No. The money I pay will go to help the needy; I get to dress better then I would on a student's salery; everybody is happy. Why, then, do I say this? Because it demonstrates exactly how banal my thoughts are getting. Also, it is good to brag: it is a very nice suit. There is also a shiny silver shirt.

I think I may be cracking up...

I've got new humour!!

I've been laughing at movie trailers all morning.. stuff I don't find funny, all of a sudden I'm finding hilarious...Since Lord of Nothings turned me on to the trailer for The Incredibles..I haven't stopped laughing..

Before that..I was out on the dock by the river here in Daytona Beach, yes, I know there's an ocean here, but there's also a river..called the Halifax and it's right outside my back door, actually my front door, but back door would be easier for you to understand..
and a group of 4 propellor driven, WWII vintage aircraft did a flyover..just for me??

Before that, at the breakfast table..sitting across from me was Sheryl Crowe. Now I personally don't think women get anymore beautiful than when they're sitting across from you at breakfast...clear, plain, uncluttered..lips, eyes, cheeks, etc., within an arms reach...and if they're playing a guitar and singing, well, you get the idea..

Now maybe this all has something to do with the fact that come Monday morning at 9:30 A.M., I'll be going under the knife for a little back surgery and I guess I'm starting to experience that little pink cloud right before one faces the end...or the beginning.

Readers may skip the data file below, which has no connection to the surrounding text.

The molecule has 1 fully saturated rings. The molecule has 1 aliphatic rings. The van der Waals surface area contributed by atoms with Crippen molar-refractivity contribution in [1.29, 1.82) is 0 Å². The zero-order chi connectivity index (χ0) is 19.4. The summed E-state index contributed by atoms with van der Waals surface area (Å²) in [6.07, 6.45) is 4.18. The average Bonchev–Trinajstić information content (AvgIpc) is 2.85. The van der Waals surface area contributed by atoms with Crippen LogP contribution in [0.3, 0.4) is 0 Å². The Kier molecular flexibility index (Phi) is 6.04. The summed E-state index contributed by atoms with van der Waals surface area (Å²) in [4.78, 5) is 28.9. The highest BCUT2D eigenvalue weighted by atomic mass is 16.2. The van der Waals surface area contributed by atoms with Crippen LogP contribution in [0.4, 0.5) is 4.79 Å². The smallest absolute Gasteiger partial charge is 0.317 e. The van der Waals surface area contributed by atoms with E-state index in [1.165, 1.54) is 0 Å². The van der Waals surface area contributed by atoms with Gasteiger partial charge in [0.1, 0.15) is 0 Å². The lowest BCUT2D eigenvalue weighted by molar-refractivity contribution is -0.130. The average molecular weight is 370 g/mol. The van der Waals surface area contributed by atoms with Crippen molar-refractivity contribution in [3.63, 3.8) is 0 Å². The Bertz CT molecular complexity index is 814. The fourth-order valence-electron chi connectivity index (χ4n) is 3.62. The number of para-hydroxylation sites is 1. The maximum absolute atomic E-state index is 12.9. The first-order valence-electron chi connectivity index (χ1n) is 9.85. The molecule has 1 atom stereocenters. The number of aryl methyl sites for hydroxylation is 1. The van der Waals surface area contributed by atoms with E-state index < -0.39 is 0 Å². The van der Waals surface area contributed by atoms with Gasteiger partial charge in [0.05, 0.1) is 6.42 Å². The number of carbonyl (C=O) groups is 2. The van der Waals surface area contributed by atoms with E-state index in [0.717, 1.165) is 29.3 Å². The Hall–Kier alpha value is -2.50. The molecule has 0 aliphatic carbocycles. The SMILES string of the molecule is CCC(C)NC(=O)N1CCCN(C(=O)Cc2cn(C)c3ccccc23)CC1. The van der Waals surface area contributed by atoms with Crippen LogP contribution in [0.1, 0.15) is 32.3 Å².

But, whatever it is, I couldn't feel better..it's amazing..enjoy what you have while you have it..it could all change in the blink of an eye..new paths, new directions..gotta love it...see ya in a few days..

Love ya..God bless ...adios

Quite some time ago I was struck to learn that craggy-faced character actor Lance Henriksen, at that time starring in the television series 'Millennium', was also a potter. He made pots. He still does, and this is his website:

The contrast between the menacing, sinister Henriksen and the gentle craft of pottering creates a disconnect in my mind which tickles my sense of humour.

I have been struck recently even more by the discovery - new to me, probably not new to you, but this is my writeup and not yours, so pick up your shovel and DIG - struck by my discovery, mine, that there is an R. Lee Ermey doll, or rather a 'motivational figure', for Ermey is something of a modern hero: